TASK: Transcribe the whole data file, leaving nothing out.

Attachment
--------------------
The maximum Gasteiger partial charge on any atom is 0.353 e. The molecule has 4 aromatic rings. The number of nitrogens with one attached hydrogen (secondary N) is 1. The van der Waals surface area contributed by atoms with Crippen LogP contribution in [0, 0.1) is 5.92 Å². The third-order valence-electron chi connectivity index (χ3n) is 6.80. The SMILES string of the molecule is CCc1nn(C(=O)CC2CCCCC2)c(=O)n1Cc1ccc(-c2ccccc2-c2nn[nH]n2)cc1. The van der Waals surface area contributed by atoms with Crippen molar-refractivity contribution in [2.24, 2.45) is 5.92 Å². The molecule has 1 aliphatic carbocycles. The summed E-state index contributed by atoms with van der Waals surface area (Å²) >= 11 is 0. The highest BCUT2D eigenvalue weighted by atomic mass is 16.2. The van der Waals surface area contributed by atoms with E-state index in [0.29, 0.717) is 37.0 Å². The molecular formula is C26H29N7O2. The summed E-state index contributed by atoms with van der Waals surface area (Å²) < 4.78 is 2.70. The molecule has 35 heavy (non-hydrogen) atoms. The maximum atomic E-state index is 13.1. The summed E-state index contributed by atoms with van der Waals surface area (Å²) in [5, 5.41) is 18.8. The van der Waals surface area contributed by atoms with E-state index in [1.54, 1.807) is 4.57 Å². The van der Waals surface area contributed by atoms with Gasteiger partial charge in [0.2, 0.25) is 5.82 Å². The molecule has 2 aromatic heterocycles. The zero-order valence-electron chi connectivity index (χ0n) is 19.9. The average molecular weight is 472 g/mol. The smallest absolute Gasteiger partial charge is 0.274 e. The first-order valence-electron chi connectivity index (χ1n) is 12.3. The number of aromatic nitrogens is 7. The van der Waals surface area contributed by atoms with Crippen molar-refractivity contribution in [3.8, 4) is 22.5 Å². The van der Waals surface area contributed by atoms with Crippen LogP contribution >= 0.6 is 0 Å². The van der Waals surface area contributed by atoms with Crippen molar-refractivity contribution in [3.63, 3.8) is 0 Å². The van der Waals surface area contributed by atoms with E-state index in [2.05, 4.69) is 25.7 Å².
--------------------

The maximum Gasteiger partial charge on any atom is 0.353 e. The molecule has 4 aromatic rings. The number of nitrogens with one attached hydrogen (secondary N) is 1. The van der Waals surface area contributed by atoms with Crippen LogP contribution in [0, 0.1) is 5.92 Å². The third-order valence-electron chi connectivity index (χ3n) is 6.80. The SMILES string of the molecule is CCc1nn(C(=O)CC2CCCCC2)c(=O)n1Cc1ccc(-c2ccccc2-c2nn[nH]n2)cc1. The van der Waals surface area contributed by atoms with Crippen molar-refractivity contribution in [2.24, 2.45) is 5.92 Å². The molecule has 1 aliphatic carbocycles. The summed E-state index contributed by atoms with van der Waals surface area (Å²) >= 11 is 0. The highest BCUT2D eigenvalue weighted by atomic mass is 16.2. The van der Waals surface area contributed by atoms with E-state index in [0.29, 0.717) is 37.0 Å². The molecular formula is C26H29N7O2. The summed E-state index contributed by atoms with van der Waals surface area (Å²) < 4.78 is 2.70. The molecule has 35 heavy (non-hydrogen) atoms. The maximum atomic E-state index is 13.1. The summed E-state index contributed by atoms with van der Waals surface area (Å²) in [5, 5.41) is 18.8. The van der Waals surface area contributed by atoms with E-state index in [1.54, 1.807) is 4.57 Å². The van der Waals surface area contributed by atoms with Gasteiger partial charge in [0.2, 0.25) is 5.82 Å². The molecule has 2 aromatic heterocycles. The zero-order valence-electron chi connectivity index (χ0n) is 19.9. The average molecular weight is 472 g/mol. The smallest absolute Gasteiger partial charge is 0.274 e. The first-order valence-electron chi connectivity index (χ1n) is 12.3. The number of aromatic nitrogens is 7. The van der Waals surface area contributed by atoms with Crippen molar-refractivity contribution in [3.8, 4) is 22.5 Å². The van der Waals surface area contributed by atoms with Crippen LogP contribution >= 0.6 is 0 Å². The van der Waals surface area contributed by atoms with Crippen molar-refractivity contribution in [3.63, 3.8) is 0 Å². The van der Waals surface area contributed by atoms with E-state index in [2.05, 4.69) is 25.7 Å².